Tag Archives: Hope Potter

William & Frances (MNU) Potter, Founders of New Haven, CT

William Potter was baptized at St. Thomas, Leese, Sussex, England on 28 August 1608, the son of William and Ann (Langford) Potter. (Note: An article on he Potter origins was published in The American Genealogist 79:29-33 in 2004 by Patricia Law Hatcher.)

He married Frances (MNU) c1634, probably in Sussex, England. On 1 July 1635, William, Frances and their 20 month old son, Joseph, were enrolled on the list of the Abigail, which set sail for New England.

The Potter family became one of the founding families of New Haven, Connecticut, first appearing in the records there on 6 September 1643 for William not attending military training. He continued to make social waves with several more court appearances until 1652 for the same issue.


  1. Joseph, born February 1635 (20 weeks old on 1 July 1635); married Phebe Ives, c1660
  2. Mary, born c1637, but baptized 22 August 1641, New Haven, Connecticut; married Joseph Mansfield, c1657
  3. Sarah, born c1639, but baptized 22 August 1641, New Haven, Connecticut; married (1) Robert Foote, c1659 (2) Aaron Blachley, before 23 August 1706, when Sarah is called Sarah Blachley in a court record.
  4. Hope, baptized 3 October 1641, New Haven, Connecticut; married Daniel Robinson, 3 February 1663/64, New Haven, Connecticut
  5. Rebecca, baptized January 1643/44, New Haven, Connecticut; married Thomas Adams, 27 November 1667, New Haven, Connecticut
  6. Nathaniel, baptized 22 December 1644, New Haven, Connecticut; married Elizabeth Howes, 1 April 1675, New Haven, Connecticut

However, in the spring of 1662, the lives of this family were turned upside down. Frances Potter and her eldest son, Joseph, made complaint to the court that their husband and father, William, was guilty of bestiality with “sundrie creatures.” William was called to court, examined and eventually confessed his guilt.

He was excommunicated from the church and sentenced to death, hung on 6 June 1662 in New Haven. Family members were divided over whether the sentence was just or not, taking sides.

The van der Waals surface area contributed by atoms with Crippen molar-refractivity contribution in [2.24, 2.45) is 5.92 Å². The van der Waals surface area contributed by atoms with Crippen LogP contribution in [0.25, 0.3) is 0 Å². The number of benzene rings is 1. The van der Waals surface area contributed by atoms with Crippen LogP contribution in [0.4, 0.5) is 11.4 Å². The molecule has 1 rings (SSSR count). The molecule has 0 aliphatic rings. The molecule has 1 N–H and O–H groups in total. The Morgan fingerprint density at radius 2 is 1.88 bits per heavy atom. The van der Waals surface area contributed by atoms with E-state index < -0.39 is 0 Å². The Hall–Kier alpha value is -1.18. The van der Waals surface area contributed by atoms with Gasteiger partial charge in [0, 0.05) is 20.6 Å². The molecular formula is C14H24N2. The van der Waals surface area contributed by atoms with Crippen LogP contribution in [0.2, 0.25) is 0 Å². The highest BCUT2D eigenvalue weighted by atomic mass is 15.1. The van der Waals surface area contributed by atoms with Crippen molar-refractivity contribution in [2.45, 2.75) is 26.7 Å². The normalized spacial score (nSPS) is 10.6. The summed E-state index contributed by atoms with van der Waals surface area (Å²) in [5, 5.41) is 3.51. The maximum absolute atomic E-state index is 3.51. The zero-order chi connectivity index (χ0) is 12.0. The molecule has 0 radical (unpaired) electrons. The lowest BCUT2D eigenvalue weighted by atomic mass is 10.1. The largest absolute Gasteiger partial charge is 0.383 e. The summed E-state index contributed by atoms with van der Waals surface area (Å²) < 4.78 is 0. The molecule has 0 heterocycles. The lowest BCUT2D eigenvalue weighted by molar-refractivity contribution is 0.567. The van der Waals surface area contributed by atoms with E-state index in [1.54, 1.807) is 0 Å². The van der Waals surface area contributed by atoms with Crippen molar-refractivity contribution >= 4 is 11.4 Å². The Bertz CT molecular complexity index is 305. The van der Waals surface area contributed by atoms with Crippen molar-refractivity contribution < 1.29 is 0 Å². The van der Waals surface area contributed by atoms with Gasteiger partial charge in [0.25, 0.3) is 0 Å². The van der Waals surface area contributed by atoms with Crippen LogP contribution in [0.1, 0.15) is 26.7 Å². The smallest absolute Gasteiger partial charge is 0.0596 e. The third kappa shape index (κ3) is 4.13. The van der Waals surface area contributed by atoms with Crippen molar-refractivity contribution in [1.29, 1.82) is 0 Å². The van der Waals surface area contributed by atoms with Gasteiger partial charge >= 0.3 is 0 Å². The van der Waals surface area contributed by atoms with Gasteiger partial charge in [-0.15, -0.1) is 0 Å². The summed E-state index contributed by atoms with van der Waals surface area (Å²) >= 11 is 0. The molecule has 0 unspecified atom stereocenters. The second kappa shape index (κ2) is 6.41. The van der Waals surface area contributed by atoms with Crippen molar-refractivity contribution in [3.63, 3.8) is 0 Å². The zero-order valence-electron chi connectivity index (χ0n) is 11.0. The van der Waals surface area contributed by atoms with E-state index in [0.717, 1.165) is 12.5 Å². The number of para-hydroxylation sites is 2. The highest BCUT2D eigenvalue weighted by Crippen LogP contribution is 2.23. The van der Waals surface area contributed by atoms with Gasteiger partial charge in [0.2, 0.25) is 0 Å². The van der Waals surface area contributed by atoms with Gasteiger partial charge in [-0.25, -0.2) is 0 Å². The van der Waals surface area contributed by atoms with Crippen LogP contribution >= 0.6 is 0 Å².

On top of the family stress over his conviction, William wrote a will on 16 May 1662 in which he bequeathed his real property to son Nathaniel when he reached the age of 21 (c1665) and left only £30 to Joseph. Joseph, as the eldest, should have received much more.

Source: Great Migration Study

After William’s execution, the court fights dragged on for years – all the way to 1717, when grandchildren were acknowledging receipt of their portions of the estate.

In the summer of 1662, Frances Potter went to court and questioned the validity of her husband’s will and asked if it should be allowed to stand and be proved, as she was clearly unhappy that her husband had cut down Joseph’s inheritance. The court allowed the will to stand as is, but Frances and her daughters, including Hope, were back in court on 7 April 1663, when Frances was reprimanded for having given so much to Joseph, in spite of the conditions of the will, and so not having monies to disburse to her daughters.

Source: Great Migration Study

This family was literally torn apart over William’s execution and I have to wonder if daughter Hope, her husband, Daniel Robins, and her children moved to New Jersey to escape the scandal and rancor among her family members.

A side note – During the colonial era, it was tradition to name one’s children after their grandparents. Although William and Frances had six children who married and left many descendants, not one of their grandchildren was named William or Frances. That speaks volumes as to the effect that William’s conviction and the part that Frances played in reporting him to the authorities had on their children.

This has to be one of the saddest stories in my husband’s family tree.